The Human Impact

Votes for cash, beer and bricks in Colombia’s upcoming elections

In Colombia, it’s easy to tell when election season is in full swing.

Potholes are suddenly filled with cement, stretches of roads are paved and local officials rush to inaugurate often unfinished public buildings. It’s one way to show that public funds have been well spent under their watch as a way of helping the political party they represent to do well at the polls.

Election campaign posters and pamphlets stuffed in postboxes say “no to corruption” and “public funds are sacred”.

Yet election-rigging scandals, allegations of election fraud and vote-buying are an all too common feature of the political landscape in Colombia.

In Colombia’s parliamentary, local and presidential elections over the decades, local media have reported ineligible voters casting ballots, including some using fake or stolen identity cards, and tampered electoral registers that include the names of dead citizens or have names listed twice.

In past elections, local camera crews in slum areas have shown how votes are exchanged for a plate of meat, rice and plantain, or for bricks, roof tiles and other building materials. Local media have reported votes being allegedly bought for around $15 a go.

Are Colombians willing to give ex-fighters a second chance?

Over the past decade, a stepped-up government military offensive against Colombia’s two main rebel groups – the Revolutionary Armed Forces of Colombia (FARC) and the National Liberation Army (ELN) – has prompted growing numbers of guerrilla fighters to desert and lay down their arms.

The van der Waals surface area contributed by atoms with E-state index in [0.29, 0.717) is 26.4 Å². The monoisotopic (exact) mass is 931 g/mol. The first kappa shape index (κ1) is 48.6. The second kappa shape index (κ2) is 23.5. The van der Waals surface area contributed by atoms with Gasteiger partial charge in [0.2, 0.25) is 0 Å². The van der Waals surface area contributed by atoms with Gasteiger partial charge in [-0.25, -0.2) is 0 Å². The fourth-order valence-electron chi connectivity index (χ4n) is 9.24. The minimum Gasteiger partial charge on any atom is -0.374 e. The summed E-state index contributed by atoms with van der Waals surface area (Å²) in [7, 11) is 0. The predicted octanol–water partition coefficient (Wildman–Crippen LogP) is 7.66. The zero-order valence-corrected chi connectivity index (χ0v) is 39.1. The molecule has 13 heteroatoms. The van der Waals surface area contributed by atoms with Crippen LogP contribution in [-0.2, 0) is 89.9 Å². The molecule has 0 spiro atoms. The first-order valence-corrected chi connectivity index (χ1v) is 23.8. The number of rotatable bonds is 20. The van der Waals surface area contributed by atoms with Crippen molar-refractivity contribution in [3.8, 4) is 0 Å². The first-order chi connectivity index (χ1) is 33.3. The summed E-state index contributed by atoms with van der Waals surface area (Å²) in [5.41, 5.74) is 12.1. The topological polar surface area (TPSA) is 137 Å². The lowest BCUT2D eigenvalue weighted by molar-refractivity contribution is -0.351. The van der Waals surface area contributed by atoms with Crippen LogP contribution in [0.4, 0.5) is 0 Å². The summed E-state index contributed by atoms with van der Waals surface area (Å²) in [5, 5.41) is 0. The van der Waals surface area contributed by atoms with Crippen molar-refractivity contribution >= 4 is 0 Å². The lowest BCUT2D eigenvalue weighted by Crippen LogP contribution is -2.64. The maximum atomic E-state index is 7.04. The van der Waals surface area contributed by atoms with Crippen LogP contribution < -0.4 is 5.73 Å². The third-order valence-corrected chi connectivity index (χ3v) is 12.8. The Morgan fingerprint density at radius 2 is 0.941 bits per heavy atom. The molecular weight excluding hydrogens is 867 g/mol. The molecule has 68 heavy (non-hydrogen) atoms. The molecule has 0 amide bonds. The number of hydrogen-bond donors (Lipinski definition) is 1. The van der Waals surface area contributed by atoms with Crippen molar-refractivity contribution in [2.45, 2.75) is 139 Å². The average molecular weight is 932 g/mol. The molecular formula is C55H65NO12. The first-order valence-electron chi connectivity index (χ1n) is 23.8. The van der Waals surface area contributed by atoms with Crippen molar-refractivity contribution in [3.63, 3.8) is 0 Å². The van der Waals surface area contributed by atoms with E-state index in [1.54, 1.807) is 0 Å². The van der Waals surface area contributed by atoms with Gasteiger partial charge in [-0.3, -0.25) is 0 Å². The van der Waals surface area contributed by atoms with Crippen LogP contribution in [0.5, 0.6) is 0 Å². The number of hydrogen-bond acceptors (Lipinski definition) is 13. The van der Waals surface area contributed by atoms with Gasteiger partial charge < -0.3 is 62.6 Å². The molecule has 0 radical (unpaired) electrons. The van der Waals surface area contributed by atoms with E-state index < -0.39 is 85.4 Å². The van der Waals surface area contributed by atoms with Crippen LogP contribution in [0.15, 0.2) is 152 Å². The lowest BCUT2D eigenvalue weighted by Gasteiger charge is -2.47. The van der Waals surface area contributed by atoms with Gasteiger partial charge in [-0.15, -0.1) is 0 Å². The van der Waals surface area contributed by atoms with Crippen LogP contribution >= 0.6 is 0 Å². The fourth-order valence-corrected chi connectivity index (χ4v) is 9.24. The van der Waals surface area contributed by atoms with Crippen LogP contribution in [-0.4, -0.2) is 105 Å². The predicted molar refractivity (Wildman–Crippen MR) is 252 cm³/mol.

On average, 10 fighters demobilise every day in Colombia.

Since 2003, nearly 55,000 combatants from illegal armed groups have given up their weapons, including some 30,000 fighters from right-wing paramilitary groups, who disarmed during a peace process with the previous government.

The Colombian government says helping former fighters to return to civilian life is a top priority.

Little justice for Colombia’s acid victims

Acid attacks are on the rise in Colombia.

In the first four months of this year, 19 women have been attacked with acid in Colombia – more than during the same period in 2011.

Gloria Piamba, 26, is one of those victims.

As I wait on a street corner for Piamba to turn up on a recent drizzly day in a gritty residential neighourhood in central Bogota, she is an easy figure to spot.

Piamba emerges from a government-run women’s refuge with her head wrapped in a shawl and a young son in tow.

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